* Type 'g' if in lynx
* Click on 'Open' if in netscape or xmosaic or mosaic
When you get the little box, or the prompt at the bottom of lynx changes to a 'URL to open', then type in
That should connect you to my home page, which has got exciting things to go to. If you point at the underlined words and click on them with the left mouse button, you'll be transported to exciting locations across the world. I might even set up a lit crit type page within it, and stick some interesting addresses in it, to save you the hassle of having to look for them yourself. I spend at least an hour a day 'surfing' - I reckon it'll be an important skill in the future, as businesses will realise that the web and the net are full of pertinent business information, and will need people like me to find it, or write programs to find it.
Do you ever get this: you think about an obscure actor or film, and next thing you know they are on television? I think they are called "coincidences", but sometimes I wonder. E.g. I was thinking about Lou Diamond Phillips the other day (you know, the one out of Young Guns (I think) and those other bratpack films normally starring Kiefer Sutherland, whose film career mysteriously seems to have ended). Can't remember why. Next thing I know, I'm watching Numb3rs (which is OK, but seems desperately far-fetched, to make the point that maths can help make sense of a senseless world). And there's Lou, playing a sniper (on the side of the police, but with a hard cold view of the world, ironically at odds with the humanity of the mathematicians, who are generally seen as cold and hard). Funny.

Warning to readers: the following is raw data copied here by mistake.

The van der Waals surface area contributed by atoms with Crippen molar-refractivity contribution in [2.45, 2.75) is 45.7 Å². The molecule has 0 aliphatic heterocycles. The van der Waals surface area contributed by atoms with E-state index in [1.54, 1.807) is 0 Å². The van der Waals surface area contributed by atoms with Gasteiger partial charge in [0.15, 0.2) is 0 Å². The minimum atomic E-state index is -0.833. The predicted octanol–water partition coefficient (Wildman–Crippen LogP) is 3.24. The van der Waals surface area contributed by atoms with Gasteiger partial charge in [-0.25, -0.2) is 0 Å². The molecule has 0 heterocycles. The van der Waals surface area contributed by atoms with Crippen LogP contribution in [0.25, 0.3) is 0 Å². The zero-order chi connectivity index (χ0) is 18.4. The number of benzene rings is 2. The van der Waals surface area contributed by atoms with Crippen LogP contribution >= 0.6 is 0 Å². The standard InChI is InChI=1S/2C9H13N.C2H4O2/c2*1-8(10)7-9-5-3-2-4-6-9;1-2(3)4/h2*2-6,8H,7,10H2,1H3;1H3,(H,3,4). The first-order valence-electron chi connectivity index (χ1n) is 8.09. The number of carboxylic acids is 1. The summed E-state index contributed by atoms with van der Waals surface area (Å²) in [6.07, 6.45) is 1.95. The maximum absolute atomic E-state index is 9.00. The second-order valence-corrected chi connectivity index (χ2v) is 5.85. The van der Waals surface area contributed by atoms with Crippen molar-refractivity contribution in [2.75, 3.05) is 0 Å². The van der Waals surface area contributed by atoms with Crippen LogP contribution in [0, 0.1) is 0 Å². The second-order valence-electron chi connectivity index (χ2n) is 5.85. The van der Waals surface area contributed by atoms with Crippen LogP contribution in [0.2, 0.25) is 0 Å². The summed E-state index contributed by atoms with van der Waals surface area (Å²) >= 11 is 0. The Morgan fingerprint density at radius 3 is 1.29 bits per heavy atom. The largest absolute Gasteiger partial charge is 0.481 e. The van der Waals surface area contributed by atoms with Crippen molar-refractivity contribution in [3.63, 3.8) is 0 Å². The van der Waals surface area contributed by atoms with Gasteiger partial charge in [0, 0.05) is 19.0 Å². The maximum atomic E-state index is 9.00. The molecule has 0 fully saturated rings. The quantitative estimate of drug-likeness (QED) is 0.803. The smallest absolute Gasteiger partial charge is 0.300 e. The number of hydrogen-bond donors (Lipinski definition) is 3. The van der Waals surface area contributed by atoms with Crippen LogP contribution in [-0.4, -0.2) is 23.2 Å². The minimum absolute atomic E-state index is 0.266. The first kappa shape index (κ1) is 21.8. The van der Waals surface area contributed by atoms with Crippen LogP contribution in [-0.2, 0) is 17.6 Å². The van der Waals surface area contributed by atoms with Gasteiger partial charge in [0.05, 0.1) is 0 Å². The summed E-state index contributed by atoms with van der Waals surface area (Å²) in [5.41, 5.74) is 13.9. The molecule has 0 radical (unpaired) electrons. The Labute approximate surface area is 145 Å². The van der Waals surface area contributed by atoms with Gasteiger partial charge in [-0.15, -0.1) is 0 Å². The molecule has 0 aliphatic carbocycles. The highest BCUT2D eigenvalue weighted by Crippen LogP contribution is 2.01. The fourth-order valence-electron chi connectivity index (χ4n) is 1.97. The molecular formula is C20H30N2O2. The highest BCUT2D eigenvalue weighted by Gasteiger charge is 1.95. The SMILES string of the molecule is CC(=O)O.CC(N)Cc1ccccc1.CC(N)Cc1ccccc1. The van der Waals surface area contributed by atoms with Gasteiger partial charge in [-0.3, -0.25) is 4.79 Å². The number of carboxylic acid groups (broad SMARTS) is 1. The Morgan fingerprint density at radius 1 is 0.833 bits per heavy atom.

I like these photos and think they are amusing. I may try to work them into a presentation soon.
I've been trying to complete my work with Ruby on Rails on XAMPP (ROROX - I know the name will catch on). Was nearly there, then the bastards went and released version 1.0 of Rails. Have got all the latest source etc., recompiled everything, extracted it into a XAMPP add-on, and moved all my applications to it. Took one evening, and as soon as I get some spare time, I'm going to put it out there. On the subject of Rails: might try to write a submission for RailsConf. Just need to think of an interesting slant.
Really nice blog entry by Jonathon Schwartz. I will surely be quoting this baby. Particularly this:
"Opening up Solaris and giving it away for free has led to the single largest wave of adoption Solaris has ever seen - some 3.4 million licenses since February this year (most on HP, curiously). It's been combined with the single largest expansion in its revenue base. I believe the same will apply to the Java Enterprise System, its identity management and business integration suites specifically. Why?
"Because no Fortune 2000 customer on earth is going to run the heart of their enterprise with products that don't have someone's home number on the other end. And no developer or developing nation, presented with an equivalent or better free and open source product, is going to opt for a proprietary alternative."
r0ml Lefkowitz's blog has an entry which links to the open source licence statements in the Microsoft Windows release notes. Haven't been able to find them any time I wanted to, so r0ml has done me a favour. r0ml makes the point that this sort of makes Windows "hybrid open source"; I like to make the same point when I'm explaining open source to people.
A few things have prompted me to think about how open source is gradually being recognised as "enterprise-ready":
So open source is (slowly) gaining more acceptance in the mainstream (enterprise). My feeling is that it's not so much acceptance as recognition: I reckon most decent/big companies use open source somewhere, whether they know it or not, and this wave of interest is simply highlighting the fact that executives have realised this and are formalising casual use. Open source was there all along: big companies are only just now admitting it.
Last week I was off work, so I took the opportunity to do loads of programming and administering computer systems :) This included: